The crowdfunding part of the process is next. Accepted projects receive mentorship and coaching from the BuildPalestine team leading up to the official launch of their campaigns, and project creators send out updates about their progress and developments throughout active campaign periods. Partial funding structures (instead of all-or-nothing requirements) allow projects that don’t meet their full funding goals to put the money they do raise toward their idea.

Crowdbuilding is the newest part of the BuildPalestine platform. The idea is to become what Abu-Joudeh calls a “TripAdvisor for nonprofits.” Social entrepreneurs, community members and donors can use the platform to discuss issues and potential solutions, and to trace the impact of projects once they have been implemented.

“The goal is to use technology to better connect beneficiaries, the people who are benefiting from these projects, with the people who are funding the projects,” Abu-Joudeh said.

Water Heroes was recently funded through the BuildPalestine platform. Lamis Qdemat set out to solve the current water challenges in Palestine by creating an educational mobile game to spread awareness and interest among a younger generation of Palestinians.

She met her $8,000 fundraising goal and the game is currently in development. Throughout the crowdfunding process, Qdemat was also able to secure support beyond the financial, from technical skills to grant-matching opportunities that all helped bring the project to life.

Meanwhile, Majdal Sobeh is a Palestinian yoga teacher working to design the first Arabic-language yoga teacher-training curriculum, bringing the benefits of yoga not only to Palestine but to the entire Arabic-speaking world. She exceeded her funding goal of $1,700 this spring, raising a total of $2,585 to put toward teacher training.

While the platform tries to stay away from campaigns that are political or religious, avoiding the political is impossible with a name like BuildPalestine. “There’s fear, especially these days under the Trump administration, about supporting Palestine. No one wants to get blacklisted for donating to an organization called BuildPalestine,” Abu-Joudeh said.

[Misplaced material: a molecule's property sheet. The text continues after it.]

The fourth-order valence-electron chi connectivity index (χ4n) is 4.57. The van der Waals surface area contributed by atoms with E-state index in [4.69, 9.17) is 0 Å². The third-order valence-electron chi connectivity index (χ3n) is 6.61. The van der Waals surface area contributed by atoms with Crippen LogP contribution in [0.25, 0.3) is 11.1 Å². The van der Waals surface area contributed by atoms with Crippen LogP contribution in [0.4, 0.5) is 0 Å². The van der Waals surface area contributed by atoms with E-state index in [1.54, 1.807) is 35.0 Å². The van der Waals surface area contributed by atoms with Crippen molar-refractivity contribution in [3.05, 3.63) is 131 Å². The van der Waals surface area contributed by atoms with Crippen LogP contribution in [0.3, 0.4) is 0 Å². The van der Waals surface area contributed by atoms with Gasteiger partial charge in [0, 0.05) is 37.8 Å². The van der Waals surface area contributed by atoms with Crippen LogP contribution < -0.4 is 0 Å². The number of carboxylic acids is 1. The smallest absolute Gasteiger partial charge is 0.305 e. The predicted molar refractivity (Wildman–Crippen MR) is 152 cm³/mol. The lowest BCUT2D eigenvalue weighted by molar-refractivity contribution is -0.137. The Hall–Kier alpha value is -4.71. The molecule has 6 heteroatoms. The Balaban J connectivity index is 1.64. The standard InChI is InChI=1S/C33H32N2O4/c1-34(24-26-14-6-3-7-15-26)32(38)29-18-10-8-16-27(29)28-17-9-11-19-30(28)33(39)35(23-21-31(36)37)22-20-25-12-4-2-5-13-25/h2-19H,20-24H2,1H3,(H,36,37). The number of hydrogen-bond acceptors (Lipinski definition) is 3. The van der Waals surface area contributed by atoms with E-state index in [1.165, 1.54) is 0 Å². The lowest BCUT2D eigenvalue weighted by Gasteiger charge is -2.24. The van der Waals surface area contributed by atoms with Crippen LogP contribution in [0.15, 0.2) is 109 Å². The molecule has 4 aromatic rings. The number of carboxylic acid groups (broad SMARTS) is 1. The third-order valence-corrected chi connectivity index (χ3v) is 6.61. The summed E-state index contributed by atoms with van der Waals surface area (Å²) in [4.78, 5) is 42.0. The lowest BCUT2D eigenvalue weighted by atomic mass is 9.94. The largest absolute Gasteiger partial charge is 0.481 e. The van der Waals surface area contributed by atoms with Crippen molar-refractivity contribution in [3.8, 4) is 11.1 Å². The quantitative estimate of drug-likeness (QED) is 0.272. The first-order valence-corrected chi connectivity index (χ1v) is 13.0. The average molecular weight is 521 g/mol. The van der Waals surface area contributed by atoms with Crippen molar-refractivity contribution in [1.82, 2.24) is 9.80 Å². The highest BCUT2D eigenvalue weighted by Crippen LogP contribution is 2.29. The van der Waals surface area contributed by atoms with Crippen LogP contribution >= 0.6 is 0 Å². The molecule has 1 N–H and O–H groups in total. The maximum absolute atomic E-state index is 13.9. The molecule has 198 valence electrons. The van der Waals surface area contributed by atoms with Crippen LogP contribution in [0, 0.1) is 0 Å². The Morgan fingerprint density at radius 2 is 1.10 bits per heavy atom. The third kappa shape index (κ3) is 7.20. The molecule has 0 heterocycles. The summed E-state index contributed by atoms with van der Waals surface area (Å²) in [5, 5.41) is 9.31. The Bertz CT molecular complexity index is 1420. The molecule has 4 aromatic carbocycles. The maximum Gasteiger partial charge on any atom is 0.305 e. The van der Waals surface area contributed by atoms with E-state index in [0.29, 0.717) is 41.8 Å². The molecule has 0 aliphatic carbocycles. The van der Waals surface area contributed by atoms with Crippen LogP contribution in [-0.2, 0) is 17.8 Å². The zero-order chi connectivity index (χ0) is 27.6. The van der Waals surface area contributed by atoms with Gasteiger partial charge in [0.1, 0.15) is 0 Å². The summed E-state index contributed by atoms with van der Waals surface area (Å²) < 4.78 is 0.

One of the greatest challenges the team has had to face is the difficulty of accepting funds from donors in other countries. PayPal doesn’t serve customers in Palestine, for example. “Being connected online without PayPal is a huge challenge for our work and for any grassroots work that’s being done,” she said.

Once the funds are received, transferring large sums within Palestine, say from Ramallah, where BuildPalestine is based, to Gaza, where many of their crowdfunding projects are located, is at best difficult, and at worst dangerous.

For now, BuildPalestine occasionally partners with a U.S.-based crowdfunding platform called LaunchGood to transfer funds directly from donors to recipients in Gaza, without having to wrestle with intra-Palestinian transfers, which have a tendency to raise flags for donors.

Abu-Joudeh knows these problems are not going to go away any time soon. She realizes now, as she did when she was a child, that opportunities are different in Palestine, and the challenges there are greater than most other places on Earth.

“Even though we’re a nonpolitical organization – we don’t do politics – just using the word ‘Palestine’ is a political statement these days.”